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kcofnj's avatar

Is an asprin going down the wrong pipe need for concern?

Asked by kcofnj (11points) June 12th, 2014

A short time ago I was taking two aspirin and one went down the wrong pipe. I immediately started coughing and my wind pipe was burning from the acid in the pill. After about 5 minutes I coughed up about ½ of what was left of the tablet. Now I have a terrible cough and my wind pipe is very irritated. Is there anything I should do? Do I need to go to the doctor or because I coughed it out is this just my body’s response to an irritant.

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4 Answers

CWOTUS's avatar

Welcome to Fluther.

Though not a medical professional (and even a medical professional would insist on an in-person exam before making a diagnosis), I’m still going to say “No, this is not a problem.”

In sixty years of working, playing and eating around the world I would hate to guess at how much “stuff”, from water, dirt, smoke, dust, insects, food and other foreign matter I have aspirated and wish that I hadn’t. That includes smoke and fumes from all kinds of construction activities, illegal fumes that we won’t even talk about, and chemicals of various sorts. As you have noted in this case, there will be a certain amount of discomfort or irritation while your body adjusts to the irritant and works on absorbing and/or dispelling it.

I wouldn’t say that “anything goes”. There are some things that you might want to have a doctor examine you for, to see if it can be recovered without causing additional injury. Things such as metals, poisonous substances, solids that won’t dissolve and the like can also become lodged in the tissues of the lung, and if the lung can’t manage to expel them, then they will become encapsulated (in the same way that asbestos and other insoluble fibers can be) where they can cause problems later in life.

Since aspirin is intended to be swallowed anyway and is nontoxic, it will dissolve over time and be absorbed. You’ll be fine.

I suppose if the irritation persists beyond a day or two, a doctor may be able to prescribe something to treat the irritation, but there would be a lot more chance of damage to throat tissues, your larynx and the lung itself by attempting to recover something that’s going to go away on its own soon enough. (He may even suggest that you take… more aspirin, the right way.)

JLeslie's avatar

I’m not a doctor. I would say there isn’t anything special you can do, but you certainly can call your doctor to double check. The aspirin might cause some small ulcers since some of it is laying in your windpipe or lungs, but they will heal. Coughing means things are working right. Your lungs will work to clear what is left. It doesn’t sound like it went deep into your lungs, so that is very good.

hearkat's avatar

Welcome to Fluther!

I am also not a Doctor. I have a Bachelor’s Degree in Speech and Hearing Science, and a Master’s in Audiology. I work in an Ear, Nose and Throat practice, and I also used to sing. My advice is making the assumption that you have a normally functioning, healthy immune system, and no chronic illnesses. If your immunity is compromised or you are under a physician’s care for any reason, you should definitely contact a doctor.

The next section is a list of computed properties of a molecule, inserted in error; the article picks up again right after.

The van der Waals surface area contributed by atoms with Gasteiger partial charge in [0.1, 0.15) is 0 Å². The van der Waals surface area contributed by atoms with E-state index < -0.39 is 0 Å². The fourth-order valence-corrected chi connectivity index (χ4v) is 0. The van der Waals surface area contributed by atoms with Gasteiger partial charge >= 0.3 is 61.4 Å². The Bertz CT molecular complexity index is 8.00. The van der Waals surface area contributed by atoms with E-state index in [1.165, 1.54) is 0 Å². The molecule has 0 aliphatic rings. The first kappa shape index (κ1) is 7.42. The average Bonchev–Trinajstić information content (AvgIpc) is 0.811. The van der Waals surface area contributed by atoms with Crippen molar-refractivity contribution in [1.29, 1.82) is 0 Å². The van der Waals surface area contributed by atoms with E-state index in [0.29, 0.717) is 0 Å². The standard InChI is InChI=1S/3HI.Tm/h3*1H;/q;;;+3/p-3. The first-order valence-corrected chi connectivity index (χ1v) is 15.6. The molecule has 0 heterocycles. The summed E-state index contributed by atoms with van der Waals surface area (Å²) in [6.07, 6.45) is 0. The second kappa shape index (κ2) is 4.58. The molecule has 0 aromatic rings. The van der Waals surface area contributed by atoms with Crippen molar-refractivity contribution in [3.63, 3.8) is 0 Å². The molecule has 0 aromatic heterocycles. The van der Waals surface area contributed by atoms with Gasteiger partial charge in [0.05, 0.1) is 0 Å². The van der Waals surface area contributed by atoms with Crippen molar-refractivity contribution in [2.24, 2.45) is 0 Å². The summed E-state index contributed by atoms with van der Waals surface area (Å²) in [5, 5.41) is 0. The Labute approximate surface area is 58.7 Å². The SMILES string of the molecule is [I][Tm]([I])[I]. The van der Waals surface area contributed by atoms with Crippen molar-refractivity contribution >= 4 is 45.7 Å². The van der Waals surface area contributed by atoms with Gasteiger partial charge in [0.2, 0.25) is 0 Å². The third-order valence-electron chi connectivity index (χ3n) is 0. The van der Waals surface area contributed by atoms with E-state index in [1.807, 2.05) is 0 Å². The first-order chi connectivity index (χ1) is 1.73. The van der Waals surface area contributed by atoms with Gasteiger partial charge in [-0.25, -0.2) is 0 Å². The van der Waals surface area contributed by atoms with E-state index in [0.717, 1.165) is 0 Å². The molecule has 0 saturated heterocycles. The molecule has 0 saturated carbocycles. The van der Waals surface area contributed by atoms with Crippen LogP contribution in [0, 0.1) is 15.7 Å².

As noted by @JLeslie, aspirin is acidic, so you will feel irritated for some time. If you cleared what solid material was remaining you should gradually feel better over the course of a few days, and should be all the way better within two weeks. If you think there were still bits of aspirin lodged laryngotracheal area, you may feel a bit worse over the next day or two before you start to feel better. If you choose to wait it out, but don’t feel like it’s betting better by Monday, then definitely see an ENT who can look down your throat, trachea and esophagus with a laryngoscope.

In the meantime, keep your body well hydrated and nourished, and avoid acidic or spicy foods, to reduce the risk of further irritation. Keep the area moist by avoiding dry air and breathing in steam.

Try to get rest your throat and vocal cords by avoiding coughing and throat clearing. They happen almost reflexively, but you can mentally override the urge by reminding yourself that the irritation is from inflammation and not an object in your throat. Coughing and throat clearing create friction in the throat which causes irritation and inflammation; then as the tissue tries to heal, it can get itchy... so we cough and clear our throat – it’s a vicious cycle. Slow, controlled breathing and drinking hot herbal teas with honey can help soothe it.

If you can take a different anti-inflammatory NSAID, such as ibuprofen (Advil/Motrin) or naproxen sodium (Aleve/Anaprox) they might help reduce some of the inflammation and irritation.

I hope you recover quickly, and we appreciate updates on Fluther.

JLeslie's avatar

I was just reminded by what @hearkat wrote that you can go into your smallest bathroom and close all the doors and run the shower hot so the bathroom steams up. Breath in the steamy air for a few minutes and then you can turn the water to whatever temp you like to shower in and you will continue to breath in the steam while you shower. Do that when you get ready over the next few days. The moisture will help move whatever has been left behind.

Also, a great point what hearkat said about spicy food. Even though food goes down the other pipe, spicy food can inflame surrounding tissues.

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